IRP researchers reframe dog-to-human aging comparisons

Comparing epigenetic differences between humans and domestic dogs provides an emerging model of aging

One of the most common misconceptions is that one human year equals seven dog years in terms of aging. However, this equivalency is misleading and has been consistently dismissed by veterinarians. A recent study, published in the journal Cell Systems, lays out a new framework for comparing dog-to-human aging. In one such comparison, the researchers found the first eight weeks of a dog’s life is comparable to the first nine months of human infancy, but the ratio changes over time. The research used epigenetics, a process by which modifications occur in the genome, as a biological marker to study the aging process. By comparing when and what epigenetic changes mark certain developmental periods in humans and dogs, researchers hope to gain specific insight into human aging as well.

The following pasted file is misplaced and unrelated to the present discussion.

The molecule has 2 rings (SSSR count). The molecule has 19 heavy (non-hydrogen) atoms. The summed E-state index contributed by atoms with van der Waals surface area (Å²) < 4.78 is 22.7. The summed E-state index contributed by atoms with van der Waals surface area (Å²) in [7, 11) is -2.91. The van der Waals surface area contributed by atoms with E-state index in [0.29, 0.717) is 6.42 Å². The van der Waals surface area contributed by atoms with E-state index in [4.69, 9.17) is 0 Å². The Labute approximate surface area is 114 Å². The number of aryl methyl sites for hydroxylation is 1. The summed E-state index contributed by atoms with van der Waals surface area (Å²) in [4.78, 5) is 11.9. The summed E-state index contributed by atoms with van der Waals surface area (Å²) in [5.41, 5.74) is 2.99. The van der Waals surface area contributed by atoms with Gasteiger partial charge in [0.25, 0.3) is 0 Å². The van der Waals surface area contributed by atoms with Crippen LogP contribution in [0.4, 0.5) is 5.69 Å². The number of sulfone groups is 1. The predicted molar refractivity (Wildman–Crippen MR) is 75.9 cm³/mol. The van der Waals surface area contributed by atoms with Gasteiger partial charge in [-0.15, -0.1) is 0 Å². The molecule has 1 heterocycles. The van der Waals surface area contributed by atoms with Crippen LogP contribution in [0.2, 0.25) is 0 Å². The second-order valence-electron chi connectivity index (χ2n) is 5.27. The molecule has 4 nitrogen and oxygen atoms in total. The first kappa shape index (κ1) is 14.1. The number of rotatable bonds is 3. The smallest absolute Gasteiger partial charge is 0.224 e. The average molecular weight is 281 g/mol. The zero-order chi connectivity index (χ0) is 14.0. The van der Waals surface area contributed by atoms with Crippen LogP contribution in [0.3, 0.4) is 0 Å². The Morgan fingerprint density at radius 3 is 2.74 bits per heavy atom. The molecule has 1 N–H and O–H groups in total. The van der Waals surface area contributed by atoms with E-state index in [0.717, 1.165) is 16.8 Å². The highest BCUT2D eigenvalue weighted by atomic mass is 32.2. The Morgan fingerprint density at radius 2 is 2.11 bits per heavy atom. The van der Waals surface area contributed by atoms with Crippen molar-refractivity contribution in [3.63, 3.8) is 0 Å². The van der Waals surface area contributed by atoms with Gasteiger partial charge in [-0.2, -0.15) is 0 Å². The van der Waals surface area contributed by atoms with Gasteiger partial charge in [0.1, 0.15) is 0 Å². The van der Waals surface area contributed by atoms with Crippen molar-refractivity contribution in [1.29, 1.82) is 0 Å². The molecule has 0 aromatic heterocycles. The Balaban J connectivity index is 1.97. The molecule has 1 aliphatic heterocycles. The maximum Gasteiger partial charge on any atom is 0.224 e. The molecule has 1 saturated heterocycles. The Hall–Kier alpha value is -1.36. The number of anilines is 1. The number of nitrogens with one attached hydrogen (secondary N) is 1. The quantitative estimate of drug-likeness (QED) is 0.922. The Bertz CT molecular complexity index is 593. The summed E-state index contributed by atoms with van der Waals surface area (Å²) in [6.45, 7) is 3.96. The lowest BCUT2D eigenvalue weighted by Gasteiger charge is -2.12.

Researchers performed a comprehensive analysis and quantitatively compared the progression of aging between two mammals, dogs and humans. Scientists at the National Human Genome Research Institute (NHGRI), part of the National Institutes of Health, and collaborators at the University of California (UC) San Diego, UC Davis and the University of Pittsburgh School of Medicine carried out the research.

All mammals experience the same overarching developmental timeline: birth, infancy, youth, puberty, adulthood and death. But researchers have long sought specific biological events that govern when such life stages take place. One means to study such a progression involves epigenetics — gene expression changes caused by factors other than the DNA sequence itself. Recent findings have shown that epigenetic changes are linked to specific stages of aging and that these are shared among species.

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This page was last updated on Friday, January 21, 2022